(Suzanne) #7

I’m trying to be patient. But I can’t stop exercising. I will be training for a Half Marathon in 3 weeks so I need to get adapted quickly. Each week I can feel that I have more energy than the week before. I just wanted to see if there was something I could add that would help me adapt quicker. Thanks for all the input!


(Paul H) #8

I felt the exact same way about my first 5k early into keto and with no training at all… I did a thread on it. It went better than expected. Don’t expect a PB and you may be pleasantly surprised. Some fasting may help you get more fat adapted quicker. There are plenty on runners around here and may chime in… You can also use the search for more threads to similar situations. You’re gonna do fine. :slightly_smiling_face:


(John) #9

I usually refer people who are active exercisers who start a keto diet to read this by Mark Sisson, who is an athlete and trainer:


(Scott) #10

It took me about three months to get the suck out of my runs but I was also out of training due to a torn ligament (skiing low speed fall) in my ankle. I just powered through it and at the one year mark on keto I always run fasted. I can’t wait to do a half or even a full on keto now that I have gotten my miles up to 25 a week. I say stay with it but don’t expect to break any records on this attempt. You can also getting some carbs in before and during the race but you may feel bad and it would be a set back to the keto WOE. Good luck!


(Give me bacon, or give me death.) #11

No. A system that is accustomed to metabolizing glucose all the time can get out of the habit of metabolizing fatty acids at all (this is because hyperclycaemia is potentially toxic, so the body goes all out to try to limit serum glucose to no more than 4-5 grams total–so the muscles have to burn and store as much as they can, and the rest gets turned into fatty acides and stored in the adipose tissue).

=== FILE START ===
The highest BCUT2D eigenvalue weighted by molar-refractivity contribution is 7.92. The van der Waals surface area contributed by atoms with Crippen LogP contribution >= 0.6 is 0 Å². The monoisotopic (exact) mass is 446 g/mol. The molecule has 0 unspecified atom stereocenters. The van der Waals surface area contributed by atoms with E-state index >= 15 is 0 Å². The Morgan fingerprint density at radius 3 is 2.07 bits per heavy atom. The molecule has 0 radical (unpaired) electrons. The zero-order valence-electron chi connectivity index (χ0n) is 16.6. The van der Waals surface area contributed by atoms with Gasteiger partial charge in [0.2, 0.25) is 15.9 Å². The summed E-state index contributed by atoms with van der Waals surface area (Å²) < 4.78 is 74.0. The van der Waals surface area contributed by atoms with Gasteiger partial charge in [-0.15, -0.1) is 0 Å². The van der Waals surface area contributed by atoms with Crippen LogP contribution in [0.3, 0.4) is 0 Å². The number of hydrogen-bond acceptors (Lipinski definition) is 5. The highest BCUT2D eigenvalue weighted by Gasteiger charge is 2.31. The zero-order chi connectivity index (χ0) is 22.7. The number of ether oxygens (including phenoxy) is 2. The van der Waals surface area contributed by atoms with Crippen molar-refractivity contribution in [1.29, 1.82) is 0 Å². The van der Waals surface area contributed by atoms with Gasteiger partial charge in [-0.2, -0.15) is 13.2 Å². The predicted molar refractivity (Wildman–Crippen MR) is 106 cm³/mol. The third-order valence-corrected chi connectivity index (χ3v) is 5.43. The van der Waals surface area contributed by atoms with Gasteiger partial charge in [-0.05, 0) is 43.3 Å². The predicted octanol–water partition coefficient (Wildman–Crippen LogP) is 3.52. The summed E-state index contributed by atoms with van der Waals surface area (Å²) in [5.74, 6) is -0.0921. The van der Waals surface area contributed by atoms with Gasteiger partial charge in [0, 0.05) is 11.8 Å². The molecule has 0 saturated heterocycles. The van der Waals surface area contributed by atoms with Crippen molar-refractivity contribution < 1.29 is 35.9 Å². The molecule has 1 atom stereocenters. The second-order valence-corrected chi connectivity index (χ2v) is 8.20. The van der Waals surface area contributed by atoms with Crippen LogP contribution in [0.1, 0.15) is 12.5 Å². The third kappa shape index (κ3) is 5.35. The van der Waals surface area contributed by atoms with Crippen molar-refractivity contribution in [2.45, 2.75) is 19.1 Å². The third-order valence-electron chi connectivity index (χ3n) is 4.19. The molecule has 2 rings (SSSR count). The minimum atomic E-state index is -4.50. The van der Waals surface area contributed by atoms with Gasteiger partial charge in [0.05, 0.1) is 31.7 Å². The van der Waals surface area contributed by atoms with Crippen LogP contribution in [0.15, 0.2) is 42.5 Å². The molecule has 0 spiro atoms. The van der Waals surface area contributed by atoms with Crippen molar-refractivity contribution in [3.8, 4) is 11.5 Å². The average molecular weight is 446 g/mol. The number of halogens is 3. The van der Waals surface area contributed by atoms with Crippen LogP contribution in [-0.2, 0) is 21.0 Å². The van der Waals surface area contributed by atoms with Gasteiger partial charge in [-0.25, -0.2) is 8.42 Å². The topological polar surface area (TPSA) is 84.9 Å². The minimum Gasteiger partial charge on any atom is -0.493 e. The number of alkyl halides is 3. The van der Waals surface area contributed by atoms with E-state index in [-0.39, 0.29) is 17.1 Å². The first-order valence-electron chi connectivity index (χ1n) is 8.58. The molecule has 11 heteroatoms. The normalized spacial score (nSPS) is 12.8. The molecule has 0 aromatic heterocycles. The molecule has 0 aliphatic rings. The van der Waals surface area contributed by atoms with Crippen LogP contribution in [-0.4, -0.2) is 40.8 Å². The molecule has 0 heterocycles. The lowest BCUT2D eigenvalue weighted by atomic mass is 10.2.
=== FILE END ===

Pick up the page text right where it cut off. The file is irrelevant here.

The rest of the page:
The result is that when we drastically cut carbohydrate intake, the body has to readjust to fatty acid metabolism, and there is an adptative phase that generally takes 6-8 weeks, sometimes more, sometimes less. Michondria have to heal from the damage done by processing all that glucose, and hormonal pathways need to be revised, and so on, which takes time. During this period, the muscles limp along, using ketone bodies, and gradually shift to fatty acids as their cells adapt. When the shift is complete, perfomance returns to its previous level, or sometimes even better.

The upshot is that you now have a decision to make: i.e., whether performing well in this one race is more important than your long-term metabolic health. There is no doubt that at this stage, returning to your previous carbohydrate-laden diet will restore your performance; you simply need to decide if the resulting metabolic damage is a price you are willing to pay.


(Susan) #12

Welcome to the forum Suzanne.

This should help =).


(Suzanne) #13

Thanks for all the info!


(traci simpson) #14

What she said!